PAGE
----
Meanwhile, Doppelcooper’s been a busy man this past quarter-century. He’s developed what appears to be a vast network of operatives, allies and enemies, and has his hands in a great many pies. He may have ties to nefarious goings-on in Las Vegas, and to a bizarre experiment going on in New York City. A very powerful (or at least very rich) person has placed a price on his head for reasons unknown. He’s recently played some part in a gruesome double murder in South Dakota, and seems to command criminal minions across the country.
That’s a lot to chew on, but it’s introduced skillfully, in what I thought was a fairly straightforward manner. Mind you, it doesn’t spoon-feed. It doesn’t lay everything out in a neat package so that you know where it’s all going from minute one. Instead, it lets the audience work a bit, introducing all the bits and pieces across a variety of scenes so that none of it bogs down with tedious exposition.
Granted, it takes a while to get there. Because, in David Lynch’s usual fashion, all those scenes are allowed ample room to breathe. So two young lovers are given time to awkwardly chat, each waiting for the other to make the first move, before the horrible plot-advancing thing happens. A comedy of manners plays out between two cops and the amazingly obtuse lady who calls them, before they find the dead body. Lucy (because, yes, we do see a bit of Twin Peaks itself here) has a typically complicated Lucy conversation with an insurance salesman before the really important phone call comes in. Ben and Jerry Horne, meanwhile, have a seemingly pointless conversation about a skunk getting into the room of an important hotel guest, and Jerry’s new business venture in legalized marijuana.
But this is all to the good. We need pointless side conversations and Jerry Horne being weird and Lucy being Lucy. We need horny college students awkwardly navigating their way into sex. It’s the human touch, the thing that makes Twin Peaks Twin Peaks. I wish all my entertainment was this well-written.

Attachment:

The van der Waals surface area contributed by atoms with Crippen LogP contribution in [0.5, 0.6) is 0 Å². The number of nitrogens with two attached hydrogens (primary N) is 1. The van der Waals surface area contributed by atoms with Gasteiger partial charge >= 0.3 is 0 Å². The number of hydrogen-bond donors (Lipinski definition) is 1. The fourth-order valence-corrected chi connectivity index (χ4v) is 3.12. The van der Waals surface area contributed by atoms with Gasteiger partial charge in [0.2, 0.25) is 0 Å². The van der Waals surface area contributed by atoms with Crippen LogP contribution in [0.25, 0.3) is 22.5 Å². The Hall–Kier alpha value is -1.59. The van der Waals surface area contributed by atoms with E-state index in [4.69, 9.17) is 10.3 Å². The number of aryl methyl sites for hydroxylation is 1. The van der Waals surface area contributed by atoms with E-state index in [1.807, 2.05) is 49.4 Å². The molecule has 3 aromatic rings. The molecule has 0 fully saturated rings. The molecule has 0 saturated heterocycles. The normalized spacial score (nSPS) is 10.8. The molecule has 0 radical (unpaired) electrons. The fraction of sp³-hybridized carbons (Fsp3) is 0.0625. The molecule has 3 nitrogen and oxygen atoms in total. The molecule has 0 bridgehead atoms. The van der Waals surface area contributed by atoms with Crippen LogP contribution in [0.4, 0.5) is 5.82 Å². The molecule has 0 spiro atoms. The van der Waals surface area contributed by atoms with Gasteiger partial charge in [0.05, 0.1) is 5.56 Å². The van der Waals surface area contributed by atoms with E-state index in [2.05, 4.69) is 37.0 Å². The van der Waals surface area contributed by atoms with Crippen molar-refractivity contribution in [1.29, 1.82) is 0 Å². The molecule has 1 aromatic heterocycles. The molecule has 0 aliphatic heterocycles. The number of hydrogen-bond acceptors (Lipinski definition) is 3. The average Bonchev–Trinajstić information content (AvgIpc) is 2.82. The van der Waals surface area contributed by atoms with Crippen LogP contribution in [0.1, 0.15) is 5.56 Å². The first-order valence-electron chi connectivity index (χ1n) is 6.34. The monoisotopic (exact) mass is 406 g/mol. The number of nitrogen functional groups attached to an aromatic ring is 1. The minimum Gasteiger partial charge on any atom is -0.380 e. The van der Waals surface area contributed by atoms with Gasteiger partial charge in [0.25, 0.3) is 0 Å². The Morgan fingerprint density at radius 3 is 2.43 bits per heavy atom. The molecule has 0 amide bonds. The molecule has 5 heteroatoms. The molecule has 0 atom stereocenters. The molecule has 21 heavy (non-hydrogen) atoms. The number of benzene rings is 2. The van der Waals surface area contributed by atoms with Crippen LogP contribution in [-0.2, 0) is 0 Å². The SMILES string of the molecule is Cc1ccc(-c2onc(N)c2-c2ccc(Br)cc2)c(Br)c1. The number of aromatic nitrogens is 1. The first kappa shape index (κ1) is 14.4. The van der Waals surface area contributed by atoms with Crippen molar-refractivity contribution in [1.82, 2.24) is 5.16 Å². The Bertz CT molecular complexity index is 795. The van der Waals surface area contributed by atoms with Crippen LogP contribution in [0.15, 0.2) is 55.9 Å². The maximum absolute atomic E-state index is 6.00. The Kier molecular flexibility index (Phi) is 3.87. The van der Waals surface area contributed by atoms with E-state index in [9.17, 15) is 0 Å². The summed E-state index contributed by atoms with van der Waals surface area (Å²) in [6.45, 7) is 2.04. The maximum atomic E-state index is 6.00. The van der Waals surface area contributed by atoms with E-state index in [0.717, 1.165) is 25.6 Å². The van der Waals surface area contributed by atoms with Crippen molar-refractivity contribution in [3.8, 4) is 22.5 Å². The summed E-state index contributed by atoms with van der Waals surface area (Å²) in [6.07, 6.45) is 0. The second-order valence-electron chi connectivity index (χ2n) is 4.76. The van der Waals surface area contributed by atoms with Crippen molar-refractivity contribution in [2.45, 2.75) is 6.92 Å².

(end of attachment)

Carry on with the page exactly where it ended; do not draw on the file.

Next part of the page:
That said, many have complained that the new season doesn’t match the comedic tone and endearing strangeness of the original series. And I can’t entirely disagree. The quirkiness is still there, as I’ve said, but it’s muted. Hell. Sometimes, it’s even hiding in plain sight.
Because Doppelcooper is hilariously bad-ass. He walks tall and commands respect, beating asses with impossible ease and associating with an astounding array of freakish underworld types. But he’s also sporting an off-putting spray tan job that makes him look kinda dirty, without him actually being covered in filth. He’s got BOB’s signature hair style, the snake-skin shirt Nicholas Cage wore in Wild at Heart, and the comical nomme de crime of “Mister C.” He’s anachronistic and slightly ridiculous, in other words, his sense of bad-ass fashion having evidently frozen in 1990. I laughed a good bit at his supreme seediness, even as I became increasingly terrified of him. That’s good stealth comedy. A joke wrapped around something that’s not remotely funny.
It’s not exactly new territory for Twin Peaks (Michael Parks’ character Jean Renault, for example, had a similar aesthetic), but it’s not the sort of thing anyone was looking for, either. Especially not in relation to Dale Cooper. I don’t have a problem with that, though. I like the tone, even though it’s different.
I also think that difference is very much intentional. We’re viewing the world through a different lens here. The world of Cooper’s doppelganger is harsh, cold, and violent. His human side is trapped, sleep-walking through the world of the Lodges…
…and until he can free himself… until he can make his way back to Twin Peaks… we’re not going to get that quirky dreamy weirdness everyone is clamoring for.
A key scene in establishing that journey’s theme, I think, is our one glimpse of Sarah Palmer.
Sarah (Laura’s mother) was the original series’ primal screamer. She expressed her anguish over Laura’s death in endless, almost comical, scenes of wailing, crying, and screaming. She expressed the pain of loss in a way that’s often felt on the inside, but seldom expressed on the outside (at least, not in modern white America). Her raw expression of grief was unnerving, but now it seems that she poured all that out and left nothing behind. She’s empty, living in a haze of booze and cigarettes, staring blankly at a nature documentary about a pride of lions killing a water buffalo with painful slowness.
She’s watching an animal snuff film, essentially, and I think her choice of entertainment is significant. It reflects the nature of the evil represented by the Black Lodge, which wears people down over time in much the same way that the lions take down their prey. The buffalo is bigger than them, and stronger. But there are more of the lions, and their claws are sharp.
Which, yes, is pretty bleak. But it’s something that’s always been at the heart of Twin Peaks. Small evils weigh down the soul, pulling it farther and farther away from the light. But the light’s still there, if you can fight your way back to it. And that’s what I think we’ll be seeing as the new season wears on: Dale Cooper fighting his way back to the light.
So that’s the new Twin Peaks. Surrealist. Funny. Terrifying. Bleak.
And maybe, if I’m right, strangely hopeful.